A 2016 KPMG article indicated that more than 70 percent of the population in Southeast Asia is unbanked, leaving hundreds of millions at steep disadvantages for achieving financial security. Not having a bank account excludes people from a range of financial products, but fintech companies see mobile technology as a means of closing that gap. Startups like Coins, which use cryptocurrencies behind the scenes to offer fast, low-cost services to their customers, may be on the front lines of improving financial inclusion in Southeast Asia and the rest of the world. Thanks to growing mobile phone penetration, even low-income consumers can take advantage of their services.

“One of the important ways to increase financial inclusion is facilitating the transition from people being purely cash-based to be able to access and use [their] money online. In this regard, cryptocurrencies work very well as railways for seamless fund transfers and being able to pay for services,” Leow said. “The advantage that cryptocurrencies provide relative to other closed-loop systems is that anyone can be connected to the payment network very easily and services can be made available to anyone else on the network.” Remittances and mobile payments aren’t the only ways blockchain technology facilitates inclusion.

“I think payments will continue to be a key functionality for blockchain technologies with adoption continuing to increase as more businesses recognize its advantages,” Leow said. “At the same time, I think that there are also a lot of application-specific solutions using the blockchain for purposes such as digital identity management and smart contracts that are actively being explored that are causing us to rethink how many (typically expensive) business processes are being done.”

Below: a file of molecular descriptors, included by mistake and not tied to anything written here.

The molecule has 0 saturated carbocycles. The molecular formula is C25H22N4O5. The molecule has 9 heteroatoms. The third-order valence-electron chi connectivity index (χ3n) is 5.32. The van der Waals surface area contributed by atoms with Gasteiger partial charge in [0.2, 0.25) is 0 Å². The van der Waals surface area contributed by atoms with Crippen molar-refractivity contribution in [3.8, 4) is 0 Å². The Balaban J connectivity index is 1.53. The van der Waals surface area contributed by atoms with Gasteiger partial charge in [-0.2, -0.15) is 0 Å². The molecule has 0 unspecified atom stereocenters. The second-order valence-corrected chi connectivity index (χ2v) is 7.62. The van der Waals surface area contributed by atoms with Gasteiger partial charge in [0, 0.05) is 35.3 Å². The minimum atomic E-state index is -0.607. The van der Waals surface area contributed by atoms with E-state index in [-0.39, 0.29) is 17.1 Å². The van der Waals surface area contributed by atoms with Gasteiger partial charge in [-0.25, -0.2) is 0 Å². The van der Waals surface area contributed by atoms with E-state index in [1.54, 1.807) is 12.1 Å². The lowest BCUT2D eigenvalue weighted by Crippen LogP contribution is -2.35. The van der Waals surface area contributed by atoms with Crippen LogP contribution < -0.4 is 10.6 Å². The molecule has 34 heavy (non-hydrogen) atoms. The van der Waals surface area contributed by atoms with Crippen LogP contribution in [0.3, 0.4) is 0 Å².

For instance, Acudeen, a Filipino fintech startup that helps small businesses by streamlining the invoicing process, uses blockchain technology to ensure that its clients’ contracts are secure. If cryptocurrency does become mainstream, it will likely do so quietly, at least as far as the average consumer is concerned. Luis Buenaventura,  chief technology officer of Bloom Solutions and author of Reinventing Remittances With Bitcoin, told me for a previous article that Bitcoin is “probably best off as a backend technology." Similar to the protocols behind email systems, blockchain technology may drive common services, but users won’t ever interact with it.

Leow shared a sentiment similar to Buenaventura’s. “The challenge from a financial inclusion standpoint is how to facilitate access to these technologies in such a way that easily transitions people from using purely cash,” he said. “We should remember that at the end of the day, people want to get things done and generally care less about the actual implementation of how that happens.”

Chuck Reynolds

Alan Zibluk Markethive Founding Member